Thanx! Appreciate that!
Realize that the block must have a certain amount of kinetic energy (at point B) to make it around the loop if there was no friction. (Hint: How fast must it be going at the very top to stay in contact with the track?) Then realize that the block uses up additional energy doing work against friction. (How much? Consider the definition of work.)
I agree that it's to have sufficient enrgy to overcome resistance to continue the loop at its highest pt, but what has energy got to do with force? I only remember that force * displacement of force = energy. But in this case. the frictional force doesnt travel on a st line, making it hard to calculate the ans. I cant possibly take the diameter as the displacement right? Neither can I take the perimeter of half a circle as the displacement? I am seriously lost here. The second equation seems really hard to form, especially involving the circular motion.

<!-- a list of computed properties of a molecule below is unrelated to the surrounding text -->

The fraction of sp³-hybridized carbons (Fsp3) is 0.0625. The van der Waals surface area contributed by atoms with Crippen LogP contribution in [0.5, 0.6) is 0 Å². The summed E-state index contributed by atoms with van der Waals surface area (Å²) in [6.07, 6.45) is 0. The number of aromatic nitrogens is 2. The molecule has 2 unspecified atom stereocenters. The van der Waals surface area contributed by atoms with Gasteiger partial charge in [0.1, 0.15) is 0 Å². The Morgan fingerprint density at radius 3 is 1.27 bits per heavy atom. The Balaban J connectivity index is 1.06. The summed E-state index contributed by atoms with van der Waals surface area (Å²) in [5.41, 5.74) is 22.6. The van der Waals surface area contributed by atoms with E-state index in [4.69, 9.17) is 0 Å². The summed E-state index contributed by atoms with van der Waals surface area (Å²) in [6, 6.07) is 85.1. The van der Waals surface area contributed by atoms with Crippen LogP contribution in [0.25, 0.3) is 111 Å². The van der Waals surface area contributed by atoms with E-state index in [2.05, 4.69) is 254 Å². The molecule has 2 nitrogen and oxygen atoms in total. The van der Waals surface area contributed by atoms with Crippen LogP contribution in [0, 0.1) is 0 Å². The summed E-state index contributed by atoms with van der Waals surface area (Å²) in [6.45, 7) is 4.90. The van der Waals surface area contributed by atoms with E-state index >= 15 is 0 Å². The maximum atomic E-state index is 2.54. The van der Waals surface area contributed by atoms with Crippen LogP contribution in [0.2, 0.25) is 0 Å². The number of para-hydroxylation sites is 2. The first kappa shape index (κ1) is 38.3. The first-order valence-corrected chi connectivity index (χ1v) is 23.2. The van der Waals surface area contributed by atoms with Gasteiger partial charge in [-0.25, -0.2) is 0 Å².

You just answered your own question. Work = Force x Displacement (parallel to the force).
The problem tells you the average frictional force is F. So all you need is the distance the block travels in getting up to the top. (Yes... it's half the circumference. It's that simple.)
Ohh... ... I see... but now that i have this value, where does the centripetal acceleration come to place? i dont seem to have any use for it in this question...
You'll need to use centripetal acceleration to figure out the minimum speed the block must have to maintain contact with the track as it reaches the very top. (That minimum speed is not zero!) Apply Newton's 2nd law.
Just one question that is bugging me though, is there a need for calculus in this question?
No calculus is needed to solve this problem.
i got it solved! appreciate that!
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